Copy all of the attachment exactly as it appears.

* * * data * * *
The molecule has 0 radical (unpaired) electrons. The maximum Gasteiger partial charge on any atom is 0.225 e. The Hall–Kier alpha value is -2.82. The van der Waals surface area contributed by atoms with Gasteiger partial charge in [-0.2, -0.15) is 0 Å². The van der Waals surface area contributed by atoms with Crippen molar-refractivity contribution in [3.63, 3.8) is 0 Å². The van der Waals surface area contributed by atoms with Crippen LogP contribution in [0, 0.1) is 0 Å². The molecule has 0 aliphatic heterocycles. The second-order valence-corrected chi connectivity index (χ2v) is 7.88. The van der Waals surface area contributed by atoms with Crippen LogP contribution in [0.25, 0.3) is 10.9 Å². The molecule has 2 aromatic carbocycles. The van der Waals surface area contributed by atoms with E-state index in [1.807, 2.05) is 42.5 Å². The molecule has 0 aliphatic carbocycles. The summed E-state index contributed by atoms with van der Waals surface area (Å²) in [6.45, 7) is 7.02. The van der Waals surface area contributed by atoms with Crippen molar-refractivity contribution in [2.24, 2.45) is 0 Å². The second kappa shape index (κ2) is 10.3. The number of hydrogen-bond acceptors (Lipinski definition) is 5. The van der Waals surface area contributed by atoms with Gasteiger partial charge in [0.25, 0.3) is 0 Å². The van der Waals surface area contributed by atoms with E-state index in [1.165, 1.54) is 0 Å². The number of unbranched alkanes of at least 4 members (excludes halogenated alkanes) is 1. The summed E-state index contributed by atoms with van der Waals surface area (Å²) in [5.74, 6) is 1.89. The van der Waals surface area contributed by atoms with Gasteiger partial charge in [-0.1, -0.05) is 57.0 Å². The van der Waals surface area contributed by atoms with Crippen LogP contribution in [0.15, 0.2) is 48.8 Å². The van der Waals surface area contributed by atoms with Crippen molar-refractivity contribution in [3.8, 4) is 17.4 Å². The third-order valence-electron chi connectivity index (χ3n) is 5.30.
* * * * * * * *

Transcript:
The molecule has 0 radical (unpaired) electrons. The maximum Gasteiger partial charge on any atom is 0.225 e. The Hall–Kier alpha value is -2.82. The van der Waals surface area contributed by atoms with Gasteiger partial charge in [-0.2, -0.15) is 0 Å². The van der Waals surface area contributed by atoms with Crippen molar-refractivity contribution in [3.63, 3.8) is 0 Å². The van der Waals surface area contributed by atoms with Crippen LogP contribution in [0, 0.1) is 0 Å². The molecule has 0 aliphatic heterocycles. The second-order valence-corrected chi connectivity index (χ2v) is 7.88. The van der Waals surface area contributed by atoms with Crippen LogP contribution in [0.25, 0.3) is 10.9 Å². The molecule has 2 aromatic carbocycles. The van der Waals surface area contributed by atoms with E-state index in [1.807, 2.05) is 42.5 Å². The molecule has 0 aliphatic carbocycles. The summed E-state index contributed by atoms with van der Waals surface area (Å²) in [6.45, 7) is 7.02. The van der Waals surface area contributed by atoms with Crippen molar-refractivity contribution in [2.24, 2.45) is 0 Å². The second kappa shape index (κ2) is 10.3. The number of hydrogen-bond acceptors (Lipinski definition) is 5. The van der Waals surface area contributed by atoms with Gasteiger partial charge in [0.25, 0.3) is 0 Å². The van der Waals surface area contributed by atoms with E-state index in [1.165, 1.54) is 0 Å². The number of unbranched alkanes of at least 4 members (excludes halogenated alkanes) is 1. The summed E-state index contributed by atoms with van der Waals surface area (Å²) in [5.74, 6) is 1.89. The van der Waals surface area contributed by atoms with Gasteiger partial charge in [-0.1, -0.05) is 57.0 Å². The van der Waals surface area contributed by atoms with Crippen LogP contribution in [0.15, 0.2) is 48.8 Å². The van der Waals surface area contributed by atoms with Crippen molar-refractivity contribution in [3.8, 4) is 17.4 Å². The third-order valence-electron chi connectivity index (χ3n) is 5.30.